On April 16, 2018, the US Department of Commerce’s Bureau of Industry and Security (BIS) announced that they were re-imposing a denial of export privileges against Chinese tech giant, ZTE.
The news follows a previous action from 2017 where ZTE (aka Zhongxing Telecommunications Equipment Corporation) pled guilty to charges of conspiring to violate U.S. sanctions surrounding the shipment of U.S. origin goods to Iran and North Korea from 2010 to 2016. In that case, ZTE admitted to knowingly thwarting the law by intentionally disguising shipments.
They were ultimately charged with violating U.S. sanctions, obstruction of justice, and making “a materially false statement.” The result was a USD $1.19 billion fine—the single largest export violation in history.[i]
The U.S. government ultimately lessened the financial penalty by $300 million, and suspended the seven-year trade debarment, so long as the offending employees were punished (among other stipulations).
And that should have been the end of it.
Out of the Export Sanctions Frying Pan…
Except that it was not. Incredibly, ZTE recently fell afoul of the law again. Instead of reprimanding those involved with the initial illegal conduct, they were paid full bonuses.[ii] Upon discovery, the U.S. Department of Commerce responded by re-imposing the seven-year export ban that forbids U.S. companies from engaging in business with ZTE.
The ensuing fallout for ZTE has been severe. Following the April 16 announcement, the company’s shares were suspended from trading in Hong Kong and Shenzen, and the debarment, the company says, could “threaten its very survival.”[iii]
Also impacting ZTE is a warning from the U.K.’s National Cyber Security Center to phone carriers against using ZTE equipment, citing threats to national security.[iv]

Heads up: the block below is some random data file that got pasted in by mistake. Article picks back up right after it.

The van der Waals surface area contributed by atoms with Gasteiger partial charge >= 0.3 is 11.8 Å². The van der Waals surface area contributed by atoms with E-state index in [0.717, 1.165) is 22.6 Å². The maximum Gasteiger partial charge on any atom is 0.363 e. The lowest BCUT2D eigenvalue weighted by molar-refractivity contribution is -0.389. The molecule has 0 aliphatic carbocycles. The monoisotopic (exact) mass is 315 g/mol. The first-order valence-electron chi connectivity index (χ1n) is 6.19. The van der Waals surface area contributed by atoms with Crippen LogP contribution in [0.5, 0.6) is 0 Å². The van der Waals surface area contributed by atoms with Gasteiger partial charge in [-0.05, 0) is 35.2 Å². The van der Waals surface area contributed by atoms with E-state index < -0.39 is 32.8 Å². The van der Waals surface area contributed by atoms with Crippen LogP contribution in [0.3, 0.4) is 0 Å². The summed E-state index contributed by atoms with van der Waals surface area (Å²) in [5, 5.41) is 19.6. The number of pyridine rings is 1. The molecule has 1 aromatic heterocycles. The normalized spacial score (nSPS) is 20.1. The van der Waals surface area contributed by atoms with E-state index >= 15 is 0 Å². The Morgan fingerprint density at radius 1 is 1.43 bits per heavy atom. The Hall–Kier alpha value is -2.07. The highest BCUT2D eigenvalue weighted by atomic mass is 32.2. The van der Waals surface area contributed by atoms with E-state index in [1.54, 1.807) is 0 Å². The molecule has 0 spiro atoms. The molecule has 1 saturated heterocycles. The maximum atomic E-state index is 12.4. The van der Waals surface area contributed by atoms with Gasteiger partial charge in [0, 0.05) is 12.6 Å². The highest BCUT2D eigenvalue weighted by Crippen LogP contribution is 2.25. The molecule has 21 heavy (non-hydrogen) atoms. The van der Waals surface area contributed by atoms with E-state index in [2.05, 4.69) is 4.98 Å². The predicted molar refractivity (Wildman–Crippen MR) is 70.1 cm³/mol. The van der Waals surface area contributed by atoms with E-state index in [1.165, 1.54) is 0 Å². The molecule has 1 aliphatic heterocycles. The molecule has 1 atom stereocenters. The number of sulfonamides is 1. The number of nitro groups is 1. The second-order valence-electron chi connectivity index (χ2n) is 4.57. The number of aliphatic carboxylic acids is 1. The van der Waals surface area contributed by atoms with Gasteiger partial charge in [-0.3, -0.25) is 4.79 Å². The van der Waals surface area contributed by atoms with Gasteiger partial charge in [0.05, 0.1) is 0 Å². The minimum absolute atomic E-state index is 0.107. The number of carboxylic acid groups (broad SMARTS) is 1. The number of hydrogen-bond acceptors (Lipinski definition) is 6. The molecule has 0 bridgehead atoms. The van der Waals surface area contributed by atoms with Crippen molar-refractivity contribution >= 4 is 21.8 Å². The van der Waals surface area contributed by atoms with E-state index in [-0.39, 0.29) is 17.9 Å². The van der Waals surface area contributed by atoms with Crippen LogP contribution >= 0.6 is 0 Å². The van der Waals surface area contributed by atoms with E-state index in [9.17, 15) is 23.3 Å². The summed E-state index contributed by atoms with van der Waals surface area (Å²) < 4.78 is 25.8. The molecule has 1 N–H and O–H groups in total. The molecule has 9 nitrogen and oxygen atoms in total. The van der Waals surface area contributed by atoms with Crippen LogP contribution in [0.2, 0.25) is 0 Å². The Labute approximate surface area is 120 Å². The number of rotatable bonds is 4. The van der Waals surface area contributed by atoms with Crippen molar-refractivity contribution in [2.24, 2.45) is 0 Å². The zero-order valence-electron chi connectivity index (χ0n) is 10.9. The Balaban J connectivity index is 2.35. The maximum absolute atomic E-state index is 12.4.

The Story Continues
What will ultimately happen to ZTE remains unclear, for the story is still unfolding—due, in part, by the Trump administration’s ongoing trade negotiations with China.[v] But regardless of ZTE’s ultimate fate, there’s a lesson to be learned over and above not willfully breaking U.S. export laws:
If caught, be sure to live up to the agreement made with the U.S. government to ensure those who broke the law are punished. If corrective measures have also been mandated, make sure they’re implemented swiftly and to the letter.
Or maybe just don’t break the law in the first place.
[i] US hits major Chinese tech firm with export ban. CNN Money http://money.cnn.com/2018/04/17/technology/zte-china-us-phones-ban/index.html. Accessed May 7, 2018.
[ii] Secretary Ross Announces Activation of ZTE Denial Order in Response to Repeated False Statements to the U.S. Government. US Department of Commerce https://www.commerce.gov/news/press-releases/2018/04/secretary-ross-announces-activation-zte-denial-order-response-repeated. Accessed May 7, 2018.
[iii] China’s ZTE slams U.S. ban, says company’s survival at risk. Reuters. https://www.reuters.com/article/us-usa-china-zte/chinas-zte-slams-u-s-ban-says-companys-survival-at-risk-idUSKBN1HR085. Accessed May 7, 2018.
[iv] China’s ZTE ‘poses risk to UK security’. BBC News. http://www.bbc.com/news/technology-43784990. Accessed May 7, 2018.
[v] China’s ZTE to US: Let us buy American technology again. CNN Tech. http://money.cnn.com/2018/05/07/technology/zte-china-us-trade-tech-ban/index.html. Accessed May 7, 2018.